Models and Modelling for Researchers
Doctoral students of the UPV/EHU
Duration / Timetable
- 10 hours* (three three-and-a-quarter hour clases run over three weeks)
- Time: 10:00 to 13:15
*The certificate of attendance and achievement will include a total of 10 hours.
Students will be expected to attend 100% of the clases together with submission of all three practical work assignments.
Location and dates
|LOCATION*||DAY||WEEK 1||WEEK 2||WEEK 3|
Carlos Santamaría building,
|Tuesday||Mar 08||Mar 15||Mar 22|
Micaela Portilla Research Centre
|Wednesday||Mar 09||Mar 16||Mar 23|
|Thursday||Mar 10||Mar 17||Mar 24|
Speaker, Trainer and Profile
Tim Smithers: I have a degree in Aeronautical Engineering, from Kingston Polytechnic, London, and a PhD from Cambridge University, for research on computational techniques for the design of cyclically symmetric structures, which I used to design the main reflector support structure of the James Clerk Maxwell millimeter wave telescope built on Mauna Kea in Hawaii. Following this, I worked for a small company on the design of parallel algorithms and parallel hardware architectures for finite element analysis -- a widely used numerical modelling technique. I then moved to Edinburgh, Scotland, to work in the Artificial Intelligence (AI) Department, on intelligent design support systems, and intelligent robotics. I also taught Masters' and PhD courses on Knowledge Representation and Reasoning and Intelligent Robotics, and supervised PhD students. After a two year sabbatical at the VUB AI Lab in Brussels, where I continued my robotics and AI in Design work, I moved to Donostia. Here I have worked in all of the Universities in the region, and several Technology R&D Centres, leading international research projects, directing research groups, designing and running PhD programmes, and teaching undergraduate, Masters' and PhD courses. For the past ten years I have worked as a freelance Research Practitioner, developing and teaching courses on the Foundations of Research Practices for mixed discipline groups of PhD students, helping research groups design research programmes and strengthen their research practices, and working for the EU Commission. Over the years I have worked with many different people, on a variety of different research topics, including with artists, bio-chemists, historians, medical doctors, and physicists. I continue to design things, make paintings using Logo, and currently work in a small collaboration on a topic in Number Theory.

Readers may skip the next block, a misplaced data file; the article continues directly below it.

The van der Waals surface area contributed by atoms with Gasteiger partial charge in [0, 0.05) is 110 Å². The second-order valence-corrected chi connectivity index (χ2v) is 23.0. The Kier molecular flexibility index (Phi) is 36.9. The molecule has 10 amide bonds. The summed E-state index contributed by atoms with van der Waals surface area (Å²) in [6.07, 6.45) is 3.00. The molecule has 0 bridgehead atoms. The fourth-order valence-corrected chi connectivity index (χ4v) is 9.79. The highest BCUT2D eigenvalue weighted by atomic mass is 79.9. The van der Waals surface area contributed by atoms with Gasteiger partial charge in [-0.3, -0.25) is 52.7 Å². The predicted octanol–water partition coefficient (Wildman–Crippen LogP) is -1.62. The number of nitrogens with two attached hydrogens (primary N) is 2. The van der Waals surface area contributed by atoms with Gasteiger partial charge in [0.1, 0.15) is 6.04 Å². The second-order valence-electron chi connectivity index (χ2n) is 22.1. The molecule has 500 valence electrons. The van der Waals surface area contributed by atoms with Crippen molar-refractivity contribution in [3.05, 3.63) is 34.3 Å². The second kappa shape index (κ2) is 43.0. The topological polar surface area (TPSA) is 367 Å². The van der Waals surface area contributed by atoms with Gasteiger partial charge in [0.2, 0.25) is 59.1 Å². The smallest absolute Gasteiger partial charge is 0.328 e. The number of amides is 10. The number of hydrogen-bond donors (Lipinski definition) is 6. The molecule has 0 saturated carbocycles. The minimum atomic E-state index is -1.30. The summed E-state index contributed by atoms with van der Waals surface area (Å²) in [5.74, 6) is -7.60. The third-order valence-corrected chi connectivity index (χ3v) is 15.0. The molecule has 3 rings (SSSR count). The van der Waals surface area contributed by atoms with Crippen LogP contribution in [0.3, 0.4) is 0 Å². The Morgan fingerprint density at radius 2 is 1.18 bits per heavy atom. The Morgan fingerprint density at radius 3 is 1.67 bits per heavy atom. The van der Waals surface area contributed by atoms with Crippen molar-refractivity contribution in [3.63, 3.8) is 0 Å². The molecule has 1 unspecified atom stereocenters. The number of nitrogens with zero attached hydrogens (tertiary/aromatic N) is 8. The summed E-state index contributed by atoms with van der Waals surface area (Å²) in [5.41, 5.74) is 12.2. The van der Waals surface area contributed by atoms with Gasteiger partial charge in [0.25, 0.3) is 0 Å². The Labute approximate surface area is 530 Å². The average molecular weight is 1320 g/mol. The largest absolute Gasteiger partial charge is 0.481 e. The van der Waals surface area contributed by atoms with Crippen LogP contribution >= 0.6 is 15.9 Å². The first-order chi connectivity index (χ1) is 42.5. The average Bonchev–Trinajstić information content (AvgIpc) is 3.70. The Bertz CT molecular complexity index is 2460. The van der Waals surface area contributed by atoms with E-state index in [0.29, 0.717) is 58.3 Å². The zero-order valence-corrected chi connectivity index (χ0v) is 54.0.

There is a maximum of 18 students in Donostia-San Sebastián and in Leioa, and 15 in Vitoria-Gasteiz.
Models, of one kind or another, are needed in the construction of reliable and robust new knowledge and understanding across all research disciplines.
We make and use models in research when direct observations and measurements aren’t possible, or are too difficult to do well enough, or are not allowed for ethical reasons.
The particular knowledge and skills needed to build and properly use the different kinds of models is found in the different research disciplines that employ them, and you will need to learn the practices and skills particular to your own kind of research.
There are, however, a set of concepts and issues common to all model building and model using in research. A sound and critical understanding of these common issues, and how they show up in the model building and using in different research disciplines, forms a valuable foundation for successful model building and model using in any kind of research.
The course is composed of three three-hour classes run over three weeks, with practical work set each week to be completed and presented for the following week. There will be a 15 minute break about mid-way through each class. And the practical work will need between three and four hours each week.
All classes will work as seminars, and include both presented material and open discussion. So, researchers should come prepared to make their own notes, and actively engage in, and contribute to, each class.
All clases will be conducted in English and it will be expected to use and work in English during the classes. A good level of confidence of working in English is therefore recommended. But the English does not need to be perfect, just good enough!
The three classes of this course:
Models and modelling in research — what is a model?, and seeing some of the differences and similarities in models used in different kinds of research;
Introduction to the Modelling Relation — which must be satisfied for something to be a model; and
Building and using models for research — the practical matters of verification, validation, calibration, testing, accuracy,and precision.
Foundations of Research Practices
This course is offered in collaboration with Euskampus Fundazioa.